Tech by VICE

Viacom Forced Internet Archive to Remove Hundreds of Hours of MTV Broadcasts

A copyright takedown request from MTV's parent company asked the Internet Archive to remove the collection of videos spanning from 1981 to 1991.

by Samantha Cole
May 14 2020, 3:17pm

Screenshot of the first MTV broadcast.

Archivists have uploaded hundreds of hours of MTV VHS recordings from the 1980s and early 1990s to the Internet Archive. The videos have caught the attention of Viacom, which has attempted to have them taken offline.

Starting on May 6, an archivist who goes by Windsinger uploaded his collection of tapes to the Internet Archive, an online library of preserved content where, among a lot of other things, people frequently digitize old tapes.

"This is my personal collection of 80's MTV VHS recordings," Windsinger wrote in the now-removed collection description, which spanned from 1981 to 1991. "I've been collecting recordings of full, unedited, WITH commercials & especially the VJs for years. I've found these videos from old websites, torrent sites, sharing things, The Original MTV VJs facebook page, and of course the Archive."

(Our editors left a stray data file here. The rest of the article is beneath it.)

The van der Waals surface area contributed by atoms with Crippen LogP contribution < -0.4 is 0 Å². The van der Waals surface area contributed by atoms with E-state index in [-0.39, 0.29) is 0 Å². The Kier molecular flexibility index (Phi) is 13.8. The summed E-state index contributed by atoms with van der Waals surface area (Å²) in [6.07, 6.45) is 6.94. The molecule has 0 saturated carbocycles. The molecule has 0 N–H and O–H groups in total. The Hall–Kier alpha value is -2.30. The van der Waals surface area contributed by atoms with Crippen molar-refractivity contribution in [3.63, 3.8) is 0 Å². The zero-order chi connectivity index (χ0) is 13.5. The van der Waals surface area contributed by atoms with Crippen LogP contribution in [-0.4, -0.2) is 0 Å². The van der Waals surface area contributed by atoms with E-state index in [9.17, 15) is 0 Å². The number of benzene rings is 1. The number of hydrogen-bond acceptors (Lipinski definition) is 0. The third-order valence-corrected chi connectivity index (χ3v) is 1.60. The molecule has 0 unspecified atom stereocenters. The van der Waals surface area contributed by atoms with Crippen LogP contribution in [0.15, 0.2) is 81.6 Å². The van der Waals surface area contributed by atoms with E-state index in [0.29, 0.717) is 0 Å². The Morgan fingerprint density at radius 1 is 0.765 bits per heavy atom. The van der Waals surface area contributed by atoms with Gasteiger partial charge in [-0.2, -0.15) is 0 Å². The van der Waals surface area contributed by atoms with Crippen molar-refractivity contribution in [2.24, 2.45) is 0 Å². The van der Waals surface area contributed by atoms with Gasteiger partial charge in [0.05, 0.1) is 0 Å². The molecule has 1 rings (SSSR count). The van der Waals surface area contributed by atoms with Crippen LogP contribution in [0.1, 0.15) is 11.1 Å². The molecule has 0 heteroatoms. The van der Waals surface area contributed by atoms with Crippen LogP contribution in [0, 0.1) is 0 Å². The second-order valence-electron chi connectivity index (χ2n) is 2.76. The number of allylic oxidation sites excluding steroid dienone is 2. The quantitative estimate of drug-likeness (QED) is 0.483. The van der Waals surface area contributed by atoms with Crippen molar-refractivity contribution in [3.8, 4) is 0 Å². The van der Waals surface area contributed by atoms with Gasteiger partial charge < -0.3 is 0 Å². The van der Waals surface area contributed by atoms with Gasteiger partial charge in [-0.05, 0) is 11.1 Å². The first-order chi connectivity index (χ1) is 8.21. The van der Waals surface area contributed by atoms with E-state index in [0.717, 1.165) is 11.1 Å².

Viacom didn't respond to a request for comment, but a spokesperson for Internet Archive confirmed that the archive received a copyright takedown request from Viacom.

The archivists are now making sure these can't get taken down forever regardless of any copyright takedown requests. They have created and seeded torrent files of the videos to decentralize their hosting, and have uploaded copies of it to private accounts and to archival sites hosted abroad.

There is, unfortunately, nowhere else online to view these broadcasts other than the places the archivists have saved them. Because of Viacom's persistent takedowns—which the company issues every day, not counting what's on Internet Archive—a huge part of television and music history is missing from the internet.

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Internet Archive